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Publication numberUS7183930 B2
Publication typeGrant
Application numberUS 10/894,422
Publication dateFeb 27, 2007
Filing dateJul 19, 2004
Priority dateJul 18, 2003
Fee statusPaid
Also published asUS20050027416, WO2005006974A1
Publication number10894422, 894422, US 7183930 B2, US 7183930B2, US-B2-7183930, US7183930 B2, US7183930B2
InventorsOtman Adam Basir, Bosen Zhao
Original AssigneeIntelligent Mechatronic Systems Inc.
Export CitationBiBTeX, EndNote, RefMan
External Links: USPTO, USPTO Assignment, Espacenet
Occupant heartbeat detection and monitoring system
US 7183930 B2
Abstract
The disclosed invention uses two sensors to capture the heartbeat and environmental noises of an occupant of a vehicle or hospital bed. One of the sensors is placed on a seat or bed frame adjacent the occupant. A second sensor is placed remotely from the occupant, on a vehicle floor, or remote portion of the bed frame. A signal conditioning module is attached to the first and second sensors for detecting the heartbeat signal. Specialized software is used for processing the signal and decision making based upon the extracted heartbeat signal. The invention is capable of operating despite environmental noise and vibrations.
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Claims(30)
1. A heartbeat sensing system comprising:
an occupant support having an occupant support surface;
a first sensor proximate said occupant support surface and generating a first sensor signal;
a second sensor remote from said occupant support surface and generating a second sensor signal; and
a signal conditioning module connected to said first sensor and said second sensor for processing the first sensor signal and the second sensor signal to detect a heartbeat, wherein the second sensor is proximate a floor on which said occupant support is supported.
2. The system of claim 1 further including a support structure between said occupant support and said second sensor.
3. The system of claim 1, wherein the second sensor is proximate a floor on which said occupant support is supported.
4. The system of claim 1, wherein said signal conditioning module is operably connected to a response system to trigger a response based upon said heartbeat.
5. The system of claim 1, wherein said signal conditioning module includes a multi-level amplifier, a low pass filter, and a signal processing unit.
6. The system of claim 5, wherein said signal processing unit includes decision making software for communicating with a response system.
7. The system of claim 1 wherein the signal conditioning module uses the second sensor signal in adaptive filtering to remove noise from the first sensor signal.
8. A heartbeat sensing system comprising:
a first sensor mounted to a vehicle seat;
a second sensor mounted proximate a vehicle floor; and
a signal conditioning module connected to said first sensor and said second sensor for processing a first sensor signal from said first sensor and a second sensor signal from said second sensor to detect a heartbeat.
9. The heartbeat sensing system of claim 8, wherein said signal conditioning module includes a multi-level amplifier, a low pass filter, and a signal processing unit.
10. The heartbeat sensing system of claim 9, wherein said multi-level amplifier is a two-stage amplifier located before and after said low pass filter for amplifying said first signal and said second signal.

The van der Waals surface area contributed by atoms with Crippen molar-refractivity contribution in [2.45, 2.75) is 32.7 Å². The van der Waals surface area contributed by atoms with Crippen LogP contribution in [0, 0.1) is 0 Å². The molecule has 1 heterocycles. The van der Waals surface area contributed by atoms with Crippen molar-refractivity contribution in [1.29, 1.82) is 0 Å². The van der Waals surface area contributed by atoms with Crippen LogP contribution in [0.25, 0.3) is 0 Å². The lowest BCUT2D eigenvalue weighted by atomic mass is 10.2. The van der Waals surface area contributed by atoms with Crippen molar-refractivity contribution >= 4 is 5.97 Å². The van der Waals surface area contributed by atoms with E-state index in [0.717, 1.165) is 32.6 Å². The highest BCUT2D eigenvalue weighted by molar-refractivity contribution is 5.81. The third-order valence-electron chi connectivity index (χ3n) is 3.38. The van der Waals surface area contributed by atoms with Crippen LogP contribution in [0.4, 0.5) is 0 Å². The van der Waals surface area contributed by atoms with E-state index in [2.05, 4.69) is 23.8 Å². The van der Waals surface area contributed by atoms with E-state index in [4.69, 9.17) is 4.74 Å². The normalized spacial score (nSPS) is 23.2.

11. The heartbeat sensing system of claim 8, wherein said signal conditioning module is operably connected to a vehicle system to trigger a response based upon said heartbeat.
12. The heartbeat sensing system of claim 11, wherein said vehicle system is an occupant detection system.
13. The heartbeat sensing system of claim 11, wherein said vehicle system is a driver alertness alarm.
14. The heartbeat sensing system of claim 11, wherein said vehicle system is a climate control system.
15. The system of claim 8 wherein the signal conditioning module uses the second sensor signal in adaptive filtering to remove noise from the first sensor signal.
16. A heartbeat sensing system comprising:
a first sensor mounted to a bed frame adjacent an occupant area;
a second sensor mounted to a bed frame remote from said first sensor; and
a signal conditioning module connected to said first sensor and said second sensor for processing a first sensor signal from said first sensor and a second sensor signal from said second sensor to detect a heartbeat.
17. The heartbeat sensing system of claim 16, wherein said signal conditioning module includes a multi-level amplifier, a low pass filter, and a signal processing unit.
18. The heartbeat sensing system of claim 17, wherein said multi-level amplifier is a two-stage amplifier located before and after said low pass filter for amplifying said first signal and said second signals.
19. The heartbeat sensing system of claim 16, wherein said signal conditioning module is operably connected to a system to trigger a response based upon said heartbeat.
20. The heartbeat sensing system of claim 19, wherein said system is an occupant detection system.
21. The heartbeat sensing system of claim 19 wherein said system is a heart condition alarm.
22. The system of claim 16 wherein the signal conditioning module uses the second sensor signal in adaptive filtering to remove noise from the first sensor signal.
23. A method of monitoring a heartbeat comprising the steps of:
a) monitoring vibration at a first location proximate an occupant heart;
b) monitoring vibration at a second location remote from the occupant heart and the first location; and
c) using the vibration at the second location to remove noise from the vibration at the first location to determine an occupant heartbeat.
24. The method of claim 23, wherein said step c) further includes filtering environmental noise from said first sensor signal to detect said heartbeat.
25. The method of claim 24, wherein said step c) further includes comparing the first sensor signal and the second sensor signal to distinguish a heartbeat signal from the environmental noise.
26. The method of claim 24, wherein said step c) includes using principal component analysis to distinguish a heartbeat signal from the environmental noise.